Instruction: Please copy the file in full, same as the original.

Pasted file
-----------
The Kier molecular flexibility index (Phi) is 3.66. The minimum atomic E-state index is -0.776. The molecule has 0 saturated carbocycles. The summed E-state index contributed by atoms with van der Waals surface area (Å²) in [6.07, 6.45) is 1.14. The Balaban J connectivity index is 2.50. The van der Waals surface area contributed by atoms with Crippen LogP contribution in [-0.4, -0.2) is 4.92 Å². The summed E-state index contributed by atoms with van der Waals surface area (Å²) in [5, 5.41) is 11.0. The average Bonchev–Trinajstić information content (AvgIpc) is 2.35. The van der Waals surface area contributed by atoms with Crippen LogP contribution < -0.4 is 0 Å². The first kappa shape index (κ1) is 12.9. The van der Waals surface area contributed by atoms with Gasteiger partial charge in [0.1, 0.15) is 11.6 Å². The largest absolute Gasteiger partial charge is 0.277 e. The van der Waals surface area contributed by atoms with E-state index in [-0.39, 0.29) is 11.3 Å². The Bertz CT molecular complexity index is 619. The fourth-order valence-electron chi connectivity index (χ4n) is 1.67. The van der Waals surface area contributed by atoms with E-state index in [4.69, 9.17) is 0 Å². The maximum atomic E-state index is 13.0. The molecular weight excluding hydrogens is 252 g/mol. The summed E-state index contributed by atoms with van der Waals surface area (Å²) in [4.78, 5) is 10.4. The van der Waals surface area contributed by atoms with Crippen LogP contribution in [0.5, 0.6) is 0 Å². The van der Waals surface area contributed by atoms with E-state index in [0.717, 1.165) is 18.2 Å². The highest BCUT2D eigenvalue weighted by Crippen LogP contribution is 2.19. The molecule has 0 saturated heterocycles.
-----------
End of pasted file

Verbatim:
The Kier molecular flexibility index (Phi) is 3.66. The minimum atomic E-state index is -0.776. The molecule has 0 saturated carbocycles. The summed E-state index contributed by atoms with van der Waals surface area (Å²) in [6.07, 6.45) is 1.14. The Balaban J connectivity index is 2.50. The van der Waals surface area contributed by atoms with Crippen LogP contribution in [-0.4, -0.2) is 4.92 Å². The summed E-state index contributed by atoms with van der Waals surface area (Å²) in [5, 5.41) is 11.0. The average Bonchev–Trinajstić information content (AvgIpc) is 2.35. The van der Waals surface area contributed by atoms with Crippen LogP contribution < -0.4 is 0 Å². The first kappa shape index (κ1) is 12.9. The van der Waals surface area contributed by atoms with Gasteiger partial charge in [0.1, 0.15) is 11.6 Å². The largest absolute Gasteiger partial charge is 0.277 e. The van der Waals surface area contributed by atoms with E-state index in [-0.39, 0.29) is 11.3 Å². The Bertz CT molecular complexity index is 619. The fourth-order valence-electron chi connectivity index (χ4n) is 1.67. The van der Waals surface area contributed by atoms with E-state index in [4.69, 9.17) is 0 Å². The maximum atomic E-state index is 13.0. The molecular weight excluding hydrogens is 252 g/mol. The summed E-state index contributed by atoms with van der Waals surface area (Å²) in [4.78, 5) is 10.4. The van der Waals surface area contributed by atoms with Crippen LogP contribution in [0.5, 0.6) is 0 Å². The van der Waals surface area contributed by atoms with E-state index in [0.717, 1.165) is 18.2 Å². The highest BCUT2D eigenvalue weighted by Crippen LogP contribution is 2.19. The molecule has 0 saturated heterocycles.